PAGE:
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Tutorials Video Tutorials WordPress as CMS WordPress Themes

Using WordPress in Alternate Configurations – My WordCamp Whistler 09 Presentation


Finally, after a full week of catching up, here is the video tutorial version of my presentation at WordCamp Whistler 09 for those who were there and those who couldn’t come. The video is also available on WordPress.tv if you’d rather watch it there. I recorded the video over the weekend and it contains the entire presentation including all my fancy slides as well as the code examples and demos. The only thing you won’t see is me waving my hands around and messing up the code like I did at the actual event ;o)

Code Snippets

The last half of the presentation centers around creating Custom Page Templates and Custom Fields for layout purposes. To help you along in your own WordPress site development, here are those code snippets ready to be cut and pasted into your templates:

Custom Page Templates in 5 lines of code

This block of code is inserted at the very top of the Custom Page Template file. To get started, simply open the page.php file, save it under a different name, paste these 5 lines of code at the top of the document, save and upload to your server. To activate the new Custom Page Template just select it from the Template menu under Attributes in the Page Editor within WordPress.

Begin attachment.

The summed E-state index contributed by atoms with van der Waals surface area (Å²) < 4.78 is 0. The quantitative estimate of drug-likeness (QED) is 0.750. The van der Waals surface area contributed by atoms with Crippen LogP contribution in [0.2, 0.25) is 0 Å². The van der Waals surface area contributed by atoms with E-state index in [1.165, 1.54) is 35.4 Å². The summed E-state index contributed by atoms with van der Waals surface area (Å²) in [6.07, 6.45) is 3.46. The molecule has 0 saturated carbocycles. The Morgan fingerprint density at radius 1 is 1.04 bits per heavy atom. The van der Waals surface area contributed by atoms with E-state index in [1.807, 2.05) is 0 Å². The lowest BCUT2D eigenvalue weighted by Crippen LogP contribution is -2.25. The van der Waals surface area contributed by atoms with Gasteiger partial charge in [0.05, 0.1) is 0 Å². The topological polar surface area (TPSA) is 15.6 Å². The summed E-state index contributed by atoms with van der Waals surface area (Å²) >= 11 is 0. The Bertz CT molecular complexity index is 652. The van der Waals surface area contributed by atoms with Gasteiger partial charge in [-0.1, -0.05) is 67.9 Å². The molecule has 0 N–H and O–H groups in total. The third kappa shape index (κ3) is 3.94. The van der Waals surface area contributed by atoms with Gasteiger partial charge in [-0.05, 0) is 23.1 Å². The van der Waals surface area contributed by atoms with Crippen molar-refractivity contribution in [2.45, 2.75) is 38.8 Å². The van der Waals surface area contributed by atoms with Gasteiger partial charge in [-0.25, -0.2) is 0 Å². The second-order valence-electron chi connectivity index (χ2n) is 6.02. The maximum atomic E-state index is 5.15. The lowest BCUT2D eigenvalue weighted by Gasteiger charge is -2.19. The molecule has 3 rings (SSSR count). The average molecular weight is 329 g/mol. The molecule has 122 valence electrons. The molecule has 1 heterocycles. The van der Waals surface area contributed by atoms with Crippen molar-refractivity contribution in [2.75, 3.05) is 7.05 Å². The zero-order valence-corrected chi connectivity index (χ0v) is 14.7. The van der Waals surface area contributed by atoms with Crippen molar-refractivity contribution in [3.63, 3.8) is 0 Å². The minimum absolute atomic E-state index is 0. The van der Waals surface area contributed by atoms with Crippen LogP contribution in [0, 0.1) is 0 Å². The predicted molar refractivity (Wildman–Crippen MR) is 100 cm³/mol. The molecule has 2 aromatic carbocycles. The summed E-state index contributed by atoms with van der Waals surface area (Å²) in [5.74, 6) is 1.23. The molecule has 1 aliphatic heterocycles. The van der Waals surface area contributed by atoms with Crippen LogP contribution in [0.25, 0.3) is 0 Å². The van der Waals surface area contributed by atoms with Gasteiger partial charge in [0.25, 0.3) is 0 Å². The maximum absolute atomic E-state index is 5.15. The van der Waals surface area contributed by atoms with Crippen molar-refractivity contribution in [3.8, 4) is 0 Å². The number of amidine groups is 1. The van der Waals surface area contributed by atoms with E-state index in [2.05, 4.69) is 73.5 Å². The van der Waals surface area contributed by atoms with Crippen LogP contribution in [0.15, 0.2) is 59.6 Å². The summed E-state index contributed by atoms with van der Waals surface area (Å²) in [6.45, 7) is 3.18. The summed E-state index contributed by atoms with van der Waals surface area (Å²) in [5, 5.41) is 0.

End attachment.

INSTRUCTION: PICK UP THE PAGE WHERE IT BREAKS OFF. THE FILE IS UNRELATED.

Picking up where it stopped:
Custom Fields in one line of code

This code can be used in any template file including but not limited to page.php, any Custom Page Templates, index.php, archives.php, single.php etc etc. The code returns a string of text that matches the text inserted in the custom field. Remember to replace $key with the actual name of the custom field. You can read more about Custom Fields and how to use them in the WordPress Codex.

 ID, '$key', true); ?> 

Custom Field that parses PHP code

This code is used to parse (interpret) PHP code inserted into custom fields. It is a bit wonky – for instance it terminates any other custom field code placed directly after it in a page – so use it with caution. Otherwise it works exactly as the code above.

 
ID, 'centerBox', true); ?> 
'.$boxContent); ?> 

Applications Used in the Presentation

After the presentation several people came up to me and asked what applications I used, so here is a short list:

BitNami WordPress Stack